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# How much should be taken out of my paycheck

Take a look at IRS Publication 15. This is your employer's "bible" for withholding the correct amount of taxes from your paycheck. Most payroll systems use what this publication defines as the "Percentage Method", because it requires less data to be entered into the system in order to correctly compute the amount of withholding.

The computation method is as follows:

1. Compute the employee's gross pay for the pay period (wages, tips, salary, commissions, etc).
2. Subtract any "pre-tax deductions" (med ins premiums, retirement, etc). This is the employee's "pre-tax net pay".
3. Divide the amount one W-4 allowance is worth annually (for 2012, that's \$3800) by the number of pay periods in the tax year (e.g 26 for bi-weekly). Multiply this by the number of allowances claimed on the W-4 and subtract it from the pre-tax net pay to determine the "pay subject to withholding".

Taxes are computed "piecewise"; dollar amounts up to A are taxed at X%, and then dollar amounts between A and B are taxed at Y%, so total tax for B dollars is A*X + (B-A)*Y. Here is the table of rates for income earned in 2012 on a daily basis by a person filing as Single:

To use this table, multiply all the dollar amounts by the number of business days in the pay period (so don't count more than 5 days per week even if you work 6 or 7). Find the range in which your pay subject to withholding falls, subtract the "more than" amount from the range, multiply the remainder by the "W/H Pct" for that line, and add that amount to the "W/H Base" amount (which is the cumulative amount of all lower tax brackets). This is the amount that will be withheld from your paycheck if you file Single or Married Filing Separately in the 2012 TY. If you file Married Filing Jointly, the amounts defining the tax brackets are slightly different (there's a pretty substantial "marriage advantage" right now; withholding for a married person in average wage-earning range is half or less than a person filing Single.).

In your particular example of \$2500 biweekly (10 business days/pp), with no allowances and no pre-tax deductions:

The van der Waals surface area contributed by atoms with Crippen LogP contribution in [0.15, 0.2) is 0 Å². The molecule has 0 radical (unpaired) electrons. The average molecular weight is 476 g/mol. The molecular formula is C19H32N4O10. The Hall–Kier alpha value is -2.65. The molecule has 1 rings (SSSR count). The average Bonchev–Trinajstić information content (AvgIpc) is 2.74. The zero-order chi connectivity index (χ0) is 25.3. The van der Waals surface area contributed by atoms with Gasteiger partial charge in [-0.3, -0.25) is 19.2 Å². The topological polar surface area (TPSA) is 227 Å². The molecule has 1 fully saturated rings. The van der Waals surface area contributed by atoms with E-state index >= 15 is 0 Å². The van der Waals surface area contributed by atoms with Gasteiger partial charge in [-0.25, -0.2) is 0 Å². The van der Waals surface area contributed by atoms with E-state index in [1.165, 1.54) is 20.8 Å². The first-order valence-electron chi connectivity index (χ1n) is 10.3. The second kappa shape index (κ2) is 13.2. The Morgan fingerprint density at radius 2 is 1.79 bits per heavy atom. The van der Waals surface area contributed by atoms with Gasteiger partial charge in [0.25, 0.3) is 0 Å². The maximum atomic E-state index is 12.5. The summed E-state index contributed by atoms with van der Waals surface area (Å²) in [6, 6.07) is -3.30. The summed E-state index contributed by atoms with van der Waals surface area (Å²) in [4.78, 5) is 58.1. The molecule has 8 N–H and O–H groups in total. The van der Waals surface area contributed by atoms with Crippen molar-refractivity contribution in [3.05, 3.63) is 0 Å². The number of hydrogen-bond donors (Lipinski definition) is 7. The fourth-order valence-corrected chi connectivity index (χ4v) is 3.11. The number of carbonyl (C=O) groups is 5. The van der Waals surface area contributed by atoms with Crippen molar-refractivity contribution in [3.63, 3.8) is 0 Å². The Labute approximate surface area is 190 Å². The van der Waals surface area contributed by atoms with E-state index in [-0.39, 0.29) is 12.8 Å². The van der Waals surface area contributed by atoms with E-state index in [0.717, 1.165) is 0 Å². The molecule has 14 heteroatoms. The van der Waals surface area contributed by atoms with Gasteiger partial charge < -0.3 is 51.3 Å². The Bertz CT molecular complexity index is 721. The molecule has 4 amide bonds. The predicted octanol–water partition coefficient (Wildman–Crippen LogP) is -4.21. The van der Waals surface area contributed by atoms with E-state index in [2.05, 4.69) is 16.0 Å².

So, with zero allowances, your employer should be taking

\$451.70 out of your paycheck for federal withholding. Now, that doesn't include PA state taxes of 3.07% (on \$2500 that's \$76.75), plus other state and federal taxes like SS (4.2% on your gross income up to 106k), Medicare/Medicaid (1.45% on your entire gross income), and SUTA (.8% on the first \$8000). But, you also don't get a refund on those when you fill out the 1040 (except if you claim deductions against state income tax, and in an exceptional case which requires you to have two jobs in one year, thus doubling up on SS and SUTA taxes beyond their wage bases).

If you claim 3 allowances on your federal taxes, all other things being equal, your taxable wages are reduced by \$438.45, leaving you with taxable income of \$2061.55. Still in the 25% bracket, but the wages subject to that level are only \$619.55, for taxes in the 25% bracket of \$154.89, plus the withholding base of \$187.20 equals total federal w/h of \$342.09 per paycheck, a savings of about \$110pp. Those allowances do not count towards other federal taxes, and I do not know if PA state taxes figure these in.

It seems odd that you would owe that much in taxes with your withholding effectively maxed out, unless you have some other form of income that you're reporting such as investment gains, child support/alimony, etc. With nobody claiming you as a dependent and no dependents of your own, filing Single, and zero allowances on your W-4 resulting in the tax withholding above, a quick run of the 1040EZ form shows that the feds should owe YOU \$1738.20. The absolute worst-case scenario of you being claimed as a dependent by someone else should still get you a refund of \$800 if you had your employer withhold the max. The numbers should only have gotten better if you're married or have kids or other dependents, or have significant itemized deductions such as a home mortgage (on which the interest and any property taxes are deductible). If you itemize, remember that state income tax, if any, is also deductible.

I would consult a tax professional and have him double-check all your numbers. Unless there's something significant you haven't told us, you should not have owed the gov't at the end of the year.

Source: money.stackexchange.com
Category: Personal Finance